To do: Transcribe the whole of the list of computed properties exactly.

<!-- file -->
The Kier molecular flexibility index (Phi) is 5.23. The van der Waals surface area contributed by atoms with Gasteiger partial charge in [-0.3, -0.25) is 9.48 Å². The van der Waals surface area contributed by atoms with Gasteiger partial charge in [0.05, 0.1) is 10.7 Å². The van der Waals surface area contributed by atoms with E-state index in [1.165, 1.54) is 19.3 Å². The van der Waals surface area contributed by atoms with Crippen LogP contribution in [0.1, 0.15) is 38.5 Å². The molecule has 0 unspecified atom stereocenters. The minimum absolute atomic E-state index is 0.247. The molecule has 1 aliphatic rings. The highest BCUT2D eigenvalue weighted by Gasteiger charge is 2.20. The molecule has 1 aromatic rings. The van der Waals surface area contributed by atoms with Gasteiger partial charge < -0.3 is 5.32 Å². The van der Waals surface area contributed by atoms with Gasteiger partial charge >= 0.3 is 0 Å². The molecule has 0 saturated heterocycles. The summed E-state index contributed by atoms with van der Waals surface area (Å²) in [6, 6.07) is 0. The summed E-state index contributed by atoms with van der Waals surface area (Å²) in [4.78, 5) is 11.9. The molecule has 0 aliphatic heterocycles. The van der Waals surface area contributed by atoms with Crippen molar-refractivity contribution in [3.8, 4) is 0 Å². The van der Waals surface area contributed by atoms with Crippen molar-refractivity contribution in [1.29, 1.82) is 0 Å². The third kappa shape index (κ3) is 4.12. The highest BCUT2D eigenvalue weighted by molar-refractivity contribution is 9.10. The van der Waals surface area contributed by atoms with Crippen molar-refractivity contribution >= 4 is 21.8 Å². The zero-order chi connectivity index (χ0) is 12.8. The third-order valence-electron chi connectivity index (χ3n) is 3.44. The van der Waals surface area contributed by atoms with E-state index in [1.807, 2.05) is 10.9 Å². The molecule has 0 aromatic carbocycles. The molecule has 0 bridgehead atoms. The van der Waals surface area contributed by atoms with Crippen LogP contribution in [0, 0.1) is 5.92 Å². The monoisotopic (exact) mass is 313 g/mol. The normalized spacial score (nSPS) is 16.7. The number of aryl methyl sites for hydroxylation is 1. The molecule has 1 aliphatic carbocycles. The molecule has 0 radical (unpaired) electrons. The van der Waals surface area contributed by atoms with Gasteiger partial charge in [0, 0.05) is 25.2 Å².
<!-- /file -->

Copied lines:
The Kier molecular flexibility index (Phi) is 5.23. The van der Waals surface area contributed by atoms with Gasteiger partial charge in [-0.3, -0.25) is 9.48 Å². The van der Waals surface area contributed by atoms with Gasteiger partial charge in [0.05, 0.1) is 10.7 Å². The van der Waals surface area contributed by atoms with E-state index in [1.165, 1.54) is 19.3 Å². The van der Waals surface area contributed by atoms with Crippen LogP contribution in [0.1, 0.15) is 38.5 Å². The molecule has 0 unspecified atom stereocenters. The minimum absolute atomic E-state index is 0.247. The molecule has 1 aliphatic rings. The highest BCUT2D eigenvalue weighted by Gasteiger charge is 2.20. The molecule has 1 aromatic rings. The van der Waals surface area contributed by atoms with Gasteiger partial charge < -0.3 is 5.32 Å². The van der Waals surface area contributed by atoms with Gasteiger partial charge >= 0.3 is 0 Å². The molecule has 0 saturated heterocycles. The summed E-state index contributed by atoms with van der Waals surface area (Å²) in [6, 6.07) is 0. The summed E-state index contributed by atoms with van der Waals surface area (Å²) in [4.78, 5) is 11.9. The molecule has 0 aliphatic heterocycles. The van der Waals surface area contributed by atoms with Crippen molar-refractivity contribution in [3.8, 4) is 0 Å². The van der Waals surface area contributed by atoms with Crippen molar-refractivity contribution in [1.29, 1.82) is 0 Å². The third kappa shape index (κ3) is 4.12. The highest BCUT2D eigenvalue weighted by molar-refractivity contribution is 9.10. The van der Waals surface area contributed by atoms with Crippen molar-refractivity contribution >= 4 is 21.8 Å². The zero-order chi connectivity index (χ0) is 12.8. The third-order valence-electron chi connectivity index (χ3n) is 3.44. The van der Waals surface area contributed by atoms with E-state index in [1.807, 2.05) is 10.9 Å². The molecule has 0 aromatic carbocycles. The molecule has 0 bridgehead atoms. The van der Waals surface area contributed by atoms with Crippen LogP contribution in [0, 0.1) is 5.92 Å². The monoisotopic (exact) mass is 313 g/mol. The normalized spacial score (nSPS) is 16.7. The number of aryl methyl sites for hydroxylation is 1. The molecule has 1 aliphatic carbocycles. The molecule has 0 radical (unpaired) electrons. The van der Waals surface area contributed by atoms with Gasteiger partial charge in [0, 0.05) is 25.2 Å².